Vies the Website: www.foldart.de
<> GERMANY WEEK<> FAVIUS - Naturalness and quality are combined to visual, technical and haptic perfection.
favius stands for pure materials, aesthetics and workmanship – made in Germany. The passion for timeless design beyond fast-moving fashions is mirrored in every piece of furniture and accessory. Christian Stoffel’s zeal for workmanlike manufacture and his sense of beauty led to the formation of his company favius in 2017. Its portfolio not only offers his own creations but is completed, with stylistic command, by objects of carefully selected designers.
Materials and manufacturing methods are chosen in a fashion to make the furniture and accessories of favius last for decades and to emphasize the sheer beauty of the materials chosen. Naturalness and quality are combined to visual, technical and haptic perfection. To buy favius furniture and accessories is a conscious decision against mass consumerism and for saving the environment. The puristic products are a daily pleasure to behold, deeply enrich one’s life and are a joy for generations.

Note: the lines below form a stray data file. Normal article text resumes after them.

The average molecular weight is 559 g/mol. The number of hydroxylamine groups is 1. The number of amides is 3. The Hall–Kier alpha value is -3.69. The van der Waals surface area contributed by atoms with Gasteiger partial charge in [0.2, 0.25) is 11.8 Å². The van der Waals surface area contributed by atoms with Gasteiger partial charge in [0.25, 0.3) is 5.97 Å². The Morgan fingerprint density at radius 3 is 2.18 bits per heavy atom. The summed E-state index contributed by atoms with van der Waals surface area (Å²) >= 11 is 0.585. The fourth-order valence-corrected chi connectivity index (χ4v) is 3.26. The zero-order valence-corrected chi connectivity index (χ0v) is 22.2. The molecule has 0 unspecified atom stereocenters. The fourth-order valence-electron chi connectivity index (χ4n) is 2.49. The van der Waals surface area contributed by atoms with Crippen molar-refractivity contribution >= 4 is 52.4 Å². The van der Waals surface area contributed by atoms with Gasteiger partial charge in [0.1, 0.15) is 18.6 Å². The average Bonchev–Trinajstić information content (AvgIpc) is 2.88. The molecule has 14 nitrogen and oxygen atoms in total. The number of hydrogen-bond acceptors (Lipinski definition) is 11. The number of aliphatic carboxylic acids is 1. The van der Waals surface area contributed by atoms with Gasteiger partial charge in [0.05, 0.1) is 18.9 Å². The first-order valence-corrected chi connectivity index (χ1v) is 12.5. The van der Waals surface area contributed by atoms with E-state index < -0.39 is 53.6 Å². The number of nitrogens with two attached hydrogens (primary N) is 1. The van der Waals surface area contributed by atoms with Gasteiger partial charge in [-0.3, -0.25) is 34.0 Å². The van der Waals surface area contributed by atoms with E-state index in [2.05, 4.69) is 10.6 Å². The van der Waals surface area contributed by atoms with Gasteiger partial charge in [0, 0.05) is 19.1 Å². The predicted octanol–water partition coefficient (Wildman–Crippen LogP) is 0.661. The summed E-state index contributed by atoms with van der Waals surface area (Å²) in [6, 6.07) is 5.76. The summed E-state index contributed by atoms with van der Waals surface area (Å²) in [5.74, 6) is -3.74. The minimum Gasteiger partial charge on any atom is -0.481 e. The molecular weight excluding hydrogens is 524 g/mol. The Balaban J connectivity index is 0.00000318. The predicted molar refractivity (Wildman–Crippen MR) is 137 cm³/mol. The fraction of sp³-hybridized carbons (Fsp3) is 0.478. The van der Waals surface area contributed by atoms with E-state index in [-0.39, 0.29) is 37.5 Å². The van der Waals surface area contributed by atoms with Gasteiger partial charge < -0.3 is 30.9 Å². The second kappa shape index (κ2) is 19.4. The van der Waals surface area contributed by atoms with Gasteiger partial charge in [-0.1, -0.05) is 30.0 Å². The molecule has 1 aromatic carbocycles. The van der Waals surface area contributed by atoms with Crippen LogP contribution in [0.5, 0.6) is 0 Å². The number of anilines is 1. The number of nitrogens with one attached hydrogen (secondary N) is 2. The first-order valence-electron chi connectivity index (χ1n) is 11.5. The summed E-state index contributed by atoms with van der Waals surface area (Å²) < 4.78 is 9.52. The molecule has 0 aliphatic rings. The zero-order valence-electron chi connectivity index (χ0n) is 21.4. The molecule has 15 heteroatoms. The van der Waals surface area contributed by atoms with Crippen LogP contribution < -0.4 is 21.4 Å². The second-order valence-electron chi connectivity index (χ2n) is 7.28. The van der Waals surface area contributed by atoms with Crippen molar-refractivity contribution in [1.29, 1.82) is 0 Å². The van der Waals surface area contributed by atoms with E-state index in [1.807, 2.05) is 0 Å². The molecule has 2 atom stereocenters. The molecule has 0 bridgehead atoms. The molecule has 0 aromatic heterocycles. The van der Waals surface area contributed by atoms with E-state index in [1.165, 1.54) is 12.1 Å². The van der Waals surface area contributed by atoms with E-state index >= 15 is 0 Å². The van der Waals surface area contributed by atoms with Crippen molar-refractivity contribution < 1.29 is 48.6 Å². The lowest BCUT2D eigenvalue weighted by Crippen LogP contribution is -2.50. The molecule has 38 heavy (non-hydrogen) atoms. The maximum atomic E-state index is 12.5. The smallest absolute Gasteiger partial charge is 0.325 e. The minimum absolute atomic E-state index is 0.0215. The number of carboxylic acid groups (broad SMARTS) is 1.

The furniture and accessories are exclusively manufactured in small or medium sized firms in Germany, in close vicinity to Regensburg. They are produced in co-operation with hand-picked specialists of their respective crafts, whose experience in dealing with porcelain, glass and stone, in constant exchange with the designers concerning materials and their treatment, leads to unique products. The materials favius uses will raise your awareness for the finite nature of the earth’s resources. Wood, brass and leather are treated in a way to preserve their genuineness.
Visit the Website: http://favius.de
EFFI HOME COUTURE was founded by Eva Zimmerbeutel in 2015.